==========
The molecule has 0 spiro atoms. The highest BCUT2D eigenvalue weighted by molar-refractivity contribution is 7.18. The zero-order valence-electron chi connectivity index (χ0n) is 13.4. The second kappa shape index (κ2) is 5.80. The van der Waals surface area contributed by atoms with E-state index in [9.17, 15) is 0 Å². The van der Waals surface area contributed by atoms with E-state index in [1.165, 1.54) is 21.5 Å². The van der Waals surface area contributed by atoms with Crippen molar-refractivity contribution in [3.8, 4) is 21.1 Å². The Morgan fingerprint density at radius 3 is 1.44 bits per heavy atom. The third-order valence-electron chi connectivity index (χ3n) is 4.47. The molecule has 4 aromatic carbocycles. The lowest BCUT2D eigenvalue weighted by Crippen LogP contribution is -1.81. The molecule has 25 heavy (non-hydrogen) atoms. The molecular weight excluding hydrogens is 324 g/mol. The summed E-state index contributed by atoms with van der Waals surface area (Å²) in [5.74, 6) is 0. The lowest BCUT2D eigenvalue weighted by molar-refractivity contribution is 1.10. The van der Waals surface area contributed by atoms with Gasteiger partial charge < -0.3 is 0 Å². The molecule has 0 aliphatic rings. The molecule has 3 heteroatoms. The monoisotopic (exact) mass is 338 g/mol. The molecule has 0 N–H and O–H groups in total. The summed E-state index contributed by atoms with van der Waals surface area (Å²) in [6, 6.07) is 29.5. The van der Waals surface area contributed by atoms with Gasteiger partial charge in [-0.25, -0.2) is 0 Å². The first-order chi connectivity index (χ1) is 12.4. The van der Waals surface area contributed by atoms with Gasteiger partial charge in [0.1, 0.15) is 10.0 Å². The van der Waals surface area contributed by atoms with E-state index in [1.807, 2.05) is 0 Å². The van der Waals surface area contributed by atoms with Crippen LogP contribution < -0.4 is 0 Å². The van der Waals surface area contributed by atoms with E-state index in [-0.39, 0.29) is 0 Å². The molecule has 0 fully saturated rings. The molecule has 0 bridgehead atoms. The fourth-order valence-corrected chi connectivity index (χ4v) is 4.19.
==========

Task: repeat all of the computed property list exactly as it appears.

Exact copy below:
The molecule has 0 spiro atoms. The highest BCUT2D eigenvalue weighted by molar-refractivity contribution is 7.18. The zero-order valence-electron chi connectivity index (χ0n) is 13.4. The second kappa shape index (κ2) is 5.80. The van der Waals surface area contributed by atoms with E-state index in [9.17, 15) is 0 Å². The van der Waals surface area contributed by atoms with E-state index in [1.165, 1.54) is 21.5 Å². The van der Waals surface area contributed by atoms with Crippen molar-refractivity contribution in [3.8, 4) is 21.1 Å². The Morgan fingerprint density at radius 3 is 1.44 bits per heavy atom. The third-order valence-electron chi connectivity index (χ3n) is 4.47. The molecule has 4 aromatic carbocycles. The lowest BCUT2D eigenvalue weighted by Crippen LogP contribution is -1.81. The molecule has 25 heavy (non-hydrogen) atoms. The molecular weight excluding hydrogens is 324 g/mol. The summed E-state index contributed by atoms with van der Waals surface area (Å²) in [5.74, 6) is 0. The lowest BCUT2D eigenvalue weighted by molar-refractivity contribution is 1.10. The van der Waals surface area contributed by atoms with Gasteiger partial charge < -0.3 is 0 Å². The molecule has 0 aliphatic rings. The molecule has 3 heteroatoms. The monoisotopic (exact) mass is 338 g/mol. The molecule has 0 N–H and O–H groups in total. The summed E-state index contributed by atoms with van der Waals surface area (Å²) in [6, 6.07) is 29.5. The van der Waals surface area contributed by atoms with Gasteiger partial charge in [-0.25, -0.2) is 0 Å². The first-order chi connectivity index (χ1) is 12.4. The van der Waals surface area contributed by atoms with Gasteiger partial charge in [0.1, 0.15) is 10.0 Å². The van der Waals surface area contributed by atoms with E-state index in [1.807, 2.05) is 0 Å². The van der Waals surface area contributed by atoms with Crippen LogP contribution < -0.4 is 0 Å². The van der Waals surface area contributed by atoms with E-state index in [-0.39, 0.29) is 0 Å². The molecule has 0 fully saturated rings. The molecule has 0 bridgehead atoms. The fourth-order valence-corrected chi connectivity index (χ4v) is 4.19.